Music spreads happiness and joy in the life of a family – which is why I thought of doing Joyful January 2021.  Yet more restrictions and challenges face us just now – oh how we need JOY!


It is only through music you can stimulate multiple areas of the brain simultaneously – a process that is vital for auditory and language development?

Our bodies can learn to naturally move in time to the rhythm. Our motor systems can naturally start to keep in time to a rhythmic beat. Keeping in time with others helps develop that synchrony and helps children develop rhythm and an awareness of others, thus developing empathy.

A North-western University research showed the importance of music in the lives of deaf children. The Research also showed that:

Music helps a child synchronize their brain and increase their brainpower!

Recognizing tones, pitch and rhythm in music enables children to develop their listening brain for speech and language.

One of these benefits is that it helps a child to improve their memory. The same research also demonstrated that students who were exposed to music while growing up excelled better in academics than those who were not.
Music is motivating, familiar, rhythmic and stimulates a variety of senses.

So do join us for JOYFUL JANUARY 2021!

For those interested in looking at the research, check these out:


Phillips-Silver J, Trainor L. Feeling the beat: Movement influences infant rhythm perception. Science 2005;308:1430

Bonne R, Cunningham J. Children’s expression of emotional meaning in music through expressive body movement. J Nonverbal Behav 2001;25: 21–41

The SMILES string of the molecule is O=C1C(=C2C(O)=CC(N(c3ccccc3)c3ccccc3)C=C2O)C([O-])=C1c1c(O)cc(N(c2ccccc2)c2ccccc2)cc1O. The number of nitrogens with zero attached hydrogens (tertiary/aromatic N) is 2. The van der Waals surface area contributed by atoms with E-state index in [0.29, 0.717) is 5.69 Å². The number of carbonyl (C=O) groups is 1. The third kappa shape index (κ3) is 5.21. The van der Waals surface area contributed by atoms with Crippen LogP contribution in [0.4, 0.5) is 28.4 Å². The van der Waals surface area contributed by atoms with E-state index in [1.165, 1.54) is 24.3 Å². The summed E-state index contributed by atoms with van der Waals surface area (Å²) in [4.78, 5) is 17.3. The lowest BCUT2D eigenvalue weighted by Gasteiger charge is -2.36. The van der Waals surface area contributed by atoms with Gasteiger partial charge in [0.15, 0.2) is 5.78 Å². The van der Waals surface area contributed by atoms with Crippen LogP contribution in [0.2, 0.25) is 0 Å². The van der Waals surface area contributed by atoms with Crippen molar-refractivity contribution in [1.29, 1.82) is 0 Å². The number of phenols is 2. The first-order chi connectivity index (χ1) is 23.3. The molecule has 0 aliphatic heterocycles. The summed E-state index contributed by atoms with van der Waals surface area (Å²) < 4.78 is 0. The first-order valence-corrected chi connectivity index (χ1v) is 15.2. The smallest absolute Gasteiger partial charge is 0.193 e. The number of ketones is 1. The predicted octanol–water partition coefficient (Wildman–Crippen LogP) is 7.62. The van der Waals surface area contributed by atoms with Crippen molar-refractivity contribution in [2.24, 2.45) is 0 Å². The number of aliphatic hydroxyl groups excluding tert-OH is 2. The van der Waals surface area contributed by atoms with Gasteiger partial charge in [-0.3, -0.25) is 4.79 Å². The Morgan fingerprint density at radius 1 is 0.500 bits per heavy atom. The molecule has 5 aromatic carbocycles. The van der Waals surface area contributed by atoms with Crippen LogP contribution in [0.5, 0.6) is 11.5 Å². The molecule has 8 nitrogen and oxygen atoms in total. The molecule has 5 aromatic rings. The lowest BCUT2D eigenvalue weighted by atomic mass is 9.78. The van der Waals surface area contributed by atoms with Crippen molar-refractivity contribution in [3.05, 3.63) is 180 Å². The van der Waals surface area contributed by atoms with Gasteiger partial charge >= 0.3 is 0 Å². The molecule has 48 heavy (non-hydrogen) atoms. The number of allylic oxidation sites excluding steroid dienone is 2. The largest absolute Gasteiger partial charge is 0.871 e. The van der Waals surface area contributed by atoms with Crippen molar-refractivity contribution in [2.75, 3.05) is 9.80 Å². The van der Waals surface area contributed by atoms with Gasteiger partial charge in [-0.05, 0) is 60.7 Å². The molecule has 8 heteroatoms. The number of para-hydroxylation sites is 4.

Kraus and Chanrasekaran (2010) Nature reviews Neuroscience, Strat & Kraus (2013) Hearing Review

Tsang C, Trainor L. Spectral slope discrimination in infancy: sensitivity to socially important timbres.Infant Behav Dev 2002;25:183–194

Winkler I, Kushnerenko E, Horvath J, et al. Newborninfants can organize the auditory world. Proc Natl Acad Sci U S A 2003;100:11812–11815

Kirschner & Tomasello (2016): Younger children – improved outcomes – learning scaffolded by interactions with others


Anvari S.H., Trainor L.J., Woodside J., Levy B.A. (2002). Relations among musical skills, phonological processing, and early reading ability in preschool children. J Exp Child Psychol. Oct;83(2):111-30.

Corrigall, K.A., & Trainor, L.J. (2011). Associations between length of music training and reading skills in children. Music Perception, 29(2), 147-155.

Deutsch, D. (2010). Speaking in Tones. Scientific American Mind, July/August, 36-43. Knight, J. (2011). Literacy through Music: Stage 2 report. New London orchestra.

Patel, A.D. (2010). Music, biological evolution, and the brain. In: M. Bailar (Ed.), Emerging Disciplines. (pp. 91-144). Houston, TX: Rice University Press.
Welch, G. (2012). Literacy through music.

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